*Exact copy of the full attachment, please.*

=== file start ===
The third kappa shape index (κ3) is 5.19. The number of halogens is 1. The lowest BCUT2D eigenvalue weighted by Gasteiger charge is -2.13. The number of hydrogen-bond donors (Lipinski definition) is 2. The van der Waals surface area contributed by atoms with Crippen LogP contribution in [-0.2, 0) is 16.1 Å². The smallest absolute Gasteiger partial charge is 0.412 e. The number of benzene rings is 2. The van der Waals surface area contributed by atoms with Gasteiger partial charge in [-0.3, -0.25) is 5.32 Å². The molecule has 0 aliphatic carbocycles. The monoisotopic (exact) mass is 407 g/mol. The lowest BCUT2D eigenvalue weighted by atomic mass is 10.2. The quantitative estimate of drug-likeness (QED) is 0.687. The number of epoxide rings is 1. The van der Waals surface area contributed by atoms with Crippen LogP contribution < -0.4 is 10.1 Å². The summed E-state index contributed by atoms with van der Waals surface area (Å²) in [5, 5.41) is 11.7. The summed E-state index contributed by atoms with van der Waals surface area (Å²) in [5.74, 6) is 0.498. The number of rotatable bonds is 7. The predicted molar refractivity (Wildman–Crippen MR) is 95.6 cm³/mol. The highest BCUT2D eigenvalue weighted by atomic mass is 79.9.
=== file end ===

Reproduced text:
The third kappa shape index (κ3) is 5.19. The number of halogens is 1. The lowest BCUT2D eigenvalue weighted by Gasteiger charge is -2.13. The number of hydrogen-bond donors (Lipinski definition) is 2. The van der Waals surface area contributed by atoms with Crippen LogP contribution in [-0.2, 0) is 16.1 Å². The smallest absolute Gasteiger partial charge is 0.412 e. The number of benzene rings is 2. The van der Waals surface area contributed by atoms with Gasteiger partial charge in [-0.3, -0.25) is 5.32 Å². The molecule has 0 aliphatic carbocycles. The monoisotopic (exact) mass is 407 g/mol. The lowest BCUT2D eigenvalue weighted by atomic mass is 10.2. The quantitative estimate of drug-likeness (QED) is 0.687. The number of epoxide rings is 1. The van der Waals surface area contributed by atoms with Crippen LogP contribution < -0.4 is 10.1 Å². The summed E-state index contributed by atoms with van der Waals surface area (Å²) in [5, 5.41) is 11.7. The summed E-state index contributed by atoms with van der Waals surface area (Å²) in [5.74, 6) is 0.498. The number of rotatable bonds is 7. The predicted molar refractivity (Wildman–Crippen MR) is 95.6 cm³/mol. The highest BCUT2D eigenvalue weighted by atomic mass is 79.9.